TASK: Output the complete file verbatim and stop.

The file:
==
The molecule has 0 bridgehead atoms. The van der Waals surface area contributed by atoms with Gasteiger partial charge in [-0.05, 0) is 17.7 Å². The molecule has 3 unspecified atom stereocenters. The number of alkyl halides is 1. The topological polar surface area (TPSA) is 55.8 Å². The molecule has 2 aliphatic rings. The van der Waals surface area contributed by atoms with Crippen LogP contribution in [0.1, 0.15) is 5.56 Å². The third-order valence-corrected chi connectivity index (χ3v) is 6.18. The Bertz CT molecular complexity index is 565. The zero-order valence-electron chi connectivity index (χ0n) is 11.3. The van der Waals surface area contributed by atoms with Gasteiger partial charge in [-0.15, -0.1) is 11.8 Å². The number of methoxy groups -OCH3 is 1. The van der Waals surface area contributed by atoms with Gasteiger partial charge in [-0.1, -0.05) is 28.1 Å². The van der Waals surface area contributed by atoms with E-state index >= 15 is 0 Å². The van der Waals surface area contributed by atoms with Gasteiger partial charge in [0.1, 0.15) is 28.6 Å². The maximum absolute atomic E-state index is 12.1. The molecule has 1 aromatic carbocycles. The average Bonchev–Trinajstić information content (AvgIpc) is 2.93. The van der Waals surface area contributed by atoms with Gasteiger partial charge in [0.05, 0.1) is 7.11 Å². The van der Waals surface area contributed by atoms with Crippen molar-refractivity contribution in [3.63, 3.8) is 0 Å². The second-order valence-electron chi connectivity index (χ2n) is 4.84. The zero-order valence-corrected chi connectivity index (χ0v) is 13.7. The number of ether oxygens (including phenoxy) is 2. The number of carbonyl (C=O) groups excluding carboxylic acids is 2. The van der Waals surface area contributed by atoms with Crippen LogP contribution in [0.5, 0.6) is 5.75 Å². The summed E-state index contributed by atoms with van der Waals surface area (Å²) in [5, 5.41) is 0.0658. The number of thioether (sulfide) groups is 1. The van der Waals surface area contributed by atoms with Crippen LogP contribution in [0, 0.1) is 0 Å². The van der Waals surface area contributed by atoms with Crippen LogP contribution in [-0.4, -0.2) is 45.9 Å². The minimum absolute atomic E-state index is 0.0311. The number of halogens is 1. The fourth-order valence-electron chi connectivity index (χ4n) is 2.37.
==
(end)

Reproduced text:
The molecule has 0 bridgehead atoms. The van der Waals surface area contributed by atoms with Gasteiger partial charge in [-0.05, 0) is 17.7 Å². The molecule has 3 unspecified atom stereocenters. The number of alkyl halides is 1. The topological polar surface area (TPSA) is 55.8 Å². The molecule has 2 aliphatic rings. The van der Waals surface area contributed by atoms with Crippen LogP contribution in [0.1, 0.15) is 5.56 Å². The third-order valence-corrected chi connectivity index (χ3v) is 6.18. The Bertz CT molecular complexity index is 565. The zero-order valence-electron chi connectivity index (χ0n) is 11.3. The van der Waals surface area contributed by atoms with Gasteiger partial charge in [-0.15, -0.1) is 11.8 Å². The number of methoxy groups -OCH3 is 1. The van der Waals surface area contributed by atoms with Gasteiger partial charge in [-0.1, -0.05) is 28.1 Å². The van der Waals surface area contributed by atoms with E-state index >= 15 is 0 Å². The van der Waals surface area contributed by atoms with Gasteiger partial charge in [0.1, 0.15) is 28.6 Å². The maximum absolute atomic E-state index is 12.1. The molecule has 1 aromatic carbocycles. The average Bonchev–Trinajstić information content (AvgIpc) is 2.93. The van der Waals surface area contributed by atoms with Gasteiger partial charge in [0.05, 0.1) is 7.11 Å². The van der Waals surface area contributed by atoms with Crippen molar-refractivity contribution in [3.63, 3.8) is 0 Å². The second-order valence-electron chi connectivity index (χ2n) is 4.84. The zero-order valence-corrected chi connectivity index (χ0v) is 13.7. The number of ether oxygens (including phenoxy) is 2. The number of carbonyl (C=O) groups excluding carboxylic acids is 2. The van der Waals surface area contributed by atoms with Crippen LogP contribution in [0.5, 0.6) is 5.75 Å². The summed E-state index contributed by atoms with van der Waals surface area (Å²) in [5, 5.41) is 0.0658. The number of thioether (sulfide) groups is 1. The van der Waals surface area contributed by atoms with Crippen LogP contribution in [0, 0.1) is 0 Å². The van der Waals surface area contributed by atoms with Crippen LogP contribution in [-0.4, -0.2) is 45.9 Å². The minimum absolute atomic E-state index is 0.0311. The number of halogens is 1. The fourth-order valence-electron chi connectivity index (χ4n) is 2.37.